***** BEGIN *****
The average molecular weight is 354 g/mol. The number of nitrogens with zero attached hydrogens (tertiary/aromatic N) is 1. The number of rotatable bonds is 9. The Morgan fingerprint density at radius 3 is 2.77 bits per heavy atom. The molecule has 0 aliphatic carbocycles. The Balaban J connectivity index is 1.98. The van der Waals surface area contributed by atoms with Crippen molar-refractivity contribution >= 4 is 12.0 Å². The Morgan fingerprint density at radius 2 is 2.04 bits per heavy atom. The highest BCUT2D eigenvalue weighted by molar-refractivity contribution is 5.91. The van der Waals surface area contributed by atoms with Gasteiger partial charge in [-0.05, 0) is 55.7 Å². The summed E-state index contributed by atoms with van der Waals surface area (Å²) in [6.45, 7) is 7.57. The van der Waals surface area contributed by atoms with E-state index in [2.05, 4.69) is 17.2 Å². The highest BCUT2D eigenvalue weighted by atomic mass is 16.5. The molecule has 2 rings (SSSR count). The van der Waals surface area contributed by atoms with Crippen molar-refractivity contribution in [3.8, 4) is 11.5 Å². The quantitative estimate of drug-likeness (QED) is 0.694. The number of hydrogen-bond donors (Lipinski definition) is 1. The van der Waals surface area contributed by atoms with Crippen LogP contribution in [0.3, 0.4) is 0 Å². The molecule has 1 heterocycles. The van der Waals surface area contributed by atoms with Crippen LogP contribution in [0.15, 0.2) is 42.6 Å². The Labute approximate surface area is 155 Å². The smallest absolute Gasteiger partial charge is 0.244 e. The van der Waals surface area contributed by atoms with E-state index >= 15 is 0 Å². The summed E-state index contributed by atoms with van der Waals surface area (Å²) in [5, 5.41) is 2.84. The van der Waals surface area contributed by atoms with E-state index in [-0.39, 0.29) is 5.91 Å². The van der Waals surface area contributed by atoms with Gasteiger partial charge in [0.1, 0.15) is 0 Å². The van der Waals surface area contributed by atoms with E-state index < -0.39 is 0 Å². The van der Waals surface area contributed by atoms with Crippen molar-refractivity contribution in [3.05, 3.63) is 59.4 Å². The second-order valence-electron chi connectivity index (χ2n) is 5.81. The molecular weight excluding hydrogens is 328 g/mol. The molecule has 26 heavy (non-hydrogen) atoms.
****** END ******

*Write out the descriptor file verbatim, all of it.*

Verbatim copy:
The average molecular weight is 354 g/mol. The number of nitrogens with zero attached hydrogens (tertiary/aromatic N) is 1. The number of rotatable bonds is 9. The Morgan fingerprint density at radius 3 is 2.77 bits per heavy atom. The molecule has 0 aliphatic carbocycles. The Balaban J connectivity index is 1.98. The van der Waals surface area contributed by atoms with Crippen molar-refractivity contribution >= 4 is 12.0 Å². The Morgan fingerprint density at radius 2 is 2.04 bits per heavy atom. The highest BCUT2D eigenvalue weighted by molar-refractivity contribution is 5.91. The van der Waals surface area contributed by atoms with Gasteiger partial charge in [-0.05, 0) is 55.7 Å². The summed E-state index contributed by atoms with van der Waals surface area (Å²) in [6.45, 7) is 7.57. The van der Waals surface area contributed by atoms with E-state index in [2.05, 4.69) is 17.2 Å². The highest BCUT2D eigenvalue weighted by atomic mass is 16.5. The molecule has 2 rings (SSSR count). The van der Waals surface area contributed by atoms with Crippen molar-refractivity contribution in [3.8, 4) is 11.5 Å². The quantitative estimate of drug-likeness (QED) is 0.694. The number of hydrogen-bond donors (Lipinski definition) is 1. The van der Waals surface area contributed by atoms with Crippen LogP contribution in [0.3, 0.4) is 0 Å². The molecule has 1 heterocycles. The van der Waals surface area contributed by atoms with Crippen LogP contribution in [0.15, 0.2) is 42.6 Å². The Labute approximate surface area is 155 Å². The smallest absolute Gasteiger partial charge is 0.244 e. The van der Waals surface area contributed by atoms with E-state index >= 15 is 0 Å². The summed E-state index contributed by atoms with van der Waals surface area (Å²) in [5, 5.41) is 2.84. The van der Waals surface area contributed by atoms with E-state index in [-0.39, 0.29) is 5.91 Å². The van der Waals surface area contributed by atoms with Gasteiger partial charge in [0.1, 0.15) is 0 Å². The van der Waals surface area contributed by atoms with E-state index < -0.39 is 0 Å². The van der Waals surface area contributed by atoms with Crippen molar-refractivity contribution in [3.05, 3.63) is 59.4 Å². The second-order valence-electron chi connectivity index (χ2n) is 5.81. The molecular weight excluding hydrogens is 328 g/mol. The molecule has 26 heavy (non-hydrogen) atoms.